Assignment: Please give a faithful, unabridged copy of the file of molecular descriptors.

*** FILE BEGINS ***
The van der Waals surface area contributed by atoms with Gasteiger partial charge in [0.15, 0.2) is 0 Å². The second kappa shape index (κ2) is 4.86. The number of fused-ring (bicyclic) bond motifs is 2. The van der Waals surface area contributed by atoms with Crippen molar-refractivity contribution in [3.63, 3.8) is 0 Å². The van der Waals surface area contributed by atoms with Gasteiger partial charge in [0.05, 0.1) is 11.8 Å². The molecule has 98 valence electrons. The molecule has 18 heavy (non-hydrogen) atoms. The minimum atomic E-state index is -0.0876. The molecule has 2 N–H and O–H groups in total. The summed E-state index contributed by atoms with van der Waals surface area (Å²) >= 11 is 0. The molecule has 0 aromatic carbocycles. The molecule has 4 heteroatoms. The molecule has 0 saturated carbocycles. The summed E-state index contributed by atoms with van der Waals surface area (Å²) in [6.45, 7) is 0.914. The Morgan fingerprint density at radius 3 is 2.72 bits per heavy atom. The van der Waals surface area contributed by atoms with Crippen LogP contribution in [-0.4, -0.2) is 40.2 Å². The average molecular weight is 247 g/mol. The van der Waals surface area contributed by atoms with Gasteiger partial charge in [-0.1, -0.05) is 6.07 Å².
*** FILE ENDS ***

The van der Waals surface area contributed by atoms with Gasteiger partial charge in [0.15, 0.2) is 0 Å². The second kappa shape index (κ2) is 4.86. The number of fused-ring (bicyclic) bond motifs is 2. The van der Waals surface area contributed by atoms with Crippen molar-refractivity contribution in [3.63, 3.8) is 0 Å². The van der Waals surface area contributed by atoms with Gasteiger partial charge in [0.05, 0.1) is 11.8 Å². The molecule has 98 valence electrons. The molecule has 18 heavy (non-hydrogen) atoms. The minimum atomic E-state index is -0.0876. The molecule has 2 N–H and O–H groups in total. The summed E-state index contributed by atoms with van der Waals surface area (Å²) >= 11 is 0. The molecule has 0 aromatic carbocycles. The molecule has 4 heteroatoms. The molecule has 0 saturated carbocycles. The summed E-state index contributed by atoms with van der Waals surface area (Å²) in [6.45, 7) is 0.914. The Morgan fingerprint density at radius 3 is 2.72 bits per heavy atom. The van der Waals surface area contributed by atoms with Crippen LogP contribution in [-0.4, -0.2) is 40.2 Å². The average molecular weight is 247 g/mol. The van der Waals surface area contributed by atoms with Gasteiger partial charge in [-0.1, -0.05) is 6.07 Å².